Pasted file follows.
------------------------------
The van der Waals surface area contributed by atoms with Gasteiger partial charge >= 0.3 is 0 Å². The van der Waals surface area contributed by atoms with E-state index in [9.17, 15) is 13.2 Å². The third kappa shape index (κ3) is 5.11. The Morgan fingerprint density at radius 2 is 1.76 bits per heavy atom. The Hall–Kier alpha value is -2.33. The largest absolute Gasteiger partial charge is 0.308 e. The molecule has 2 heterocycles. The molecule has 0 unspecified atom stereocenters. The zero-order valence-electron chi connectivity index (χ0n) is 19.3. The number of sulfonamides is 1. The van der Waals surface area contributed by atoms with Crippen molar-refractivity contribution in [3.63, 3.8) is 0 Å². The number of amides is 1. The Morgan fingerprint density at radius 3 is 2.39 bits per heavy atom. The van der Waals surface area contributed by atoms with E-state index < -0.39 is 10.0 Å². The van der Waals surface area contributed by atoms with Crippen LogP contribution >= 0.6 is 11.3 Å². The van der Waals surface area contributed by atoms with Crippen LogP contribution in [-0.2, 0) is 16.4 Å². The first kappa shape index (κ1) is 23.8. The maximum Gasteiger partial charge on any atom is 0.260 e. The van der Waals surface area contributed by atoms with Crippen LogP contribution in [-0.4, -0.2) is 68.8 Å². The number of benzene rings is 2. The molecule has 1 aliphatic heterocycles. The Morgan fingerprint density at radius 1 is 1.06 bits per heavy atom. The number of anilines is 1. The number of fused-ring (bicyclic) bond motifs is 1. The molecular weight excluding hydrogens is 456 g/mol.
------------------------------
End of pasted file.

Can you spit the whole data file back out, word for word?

The van der Waals surface area contributed by atoms with Gasteiger partial charge >= 0.3 is 0 Å². The van der Waals surface area contributed by atoms with E-state index in [9.17, 15) is 13.2 Å². The third kappa shape index (κ3) is 5.11. The Morgan fingerprint density at radius 2 is 1.76 bits per heavy atom. The Hall–Kier alpha value is -2.33. The largest absolute Gasteiger partial charge is 0.308 e. The molecule has 2 heterocycles. The molecule has 0 unspecified atom stereocenters. The zero-order valence-electron chi connectivity index (χ0n) is 19.3. The number of sulfonamides is 1. The van der Waals surface area contributed by atoms with Crippen molar-refractivity contribution in [3.63, 3.8) is 0 Å². The number of amides is 1. The Morgan fingerprint density at radius 3 is 2.39 bits per heavy atom. The van der Waals surface area contributed by atoms with E-state index < -0.39 is 10.0 Å². The van der Waals surface area contributed by atoms with Crippen LogP contribution >= 0.6 is 11.3 Å². The van der Waals surface area contributed by atoms with Crippen LogP contribution in [-0.2, 0) is 16.4 Å². The first kappa shape index (κ1) is 23.8. The maximum Gasteiger partial charge on any atom is 0.260 e. The van der Waals surface area contributed by atoms with Crippen LogP contribution in [-0.4, -0.2) is 68.8 Å². The number of benzene rings is 2. The molecule has 1 aliphatic heterocycles. The Morgan fingerprint density at radius 1 is 1.06 bits per heavy atom. The number of anilines is 1. The number of fused-ring (bicyclic) bond motifs is 1. The molecular weight excluding hydrogens is 456 g/mol.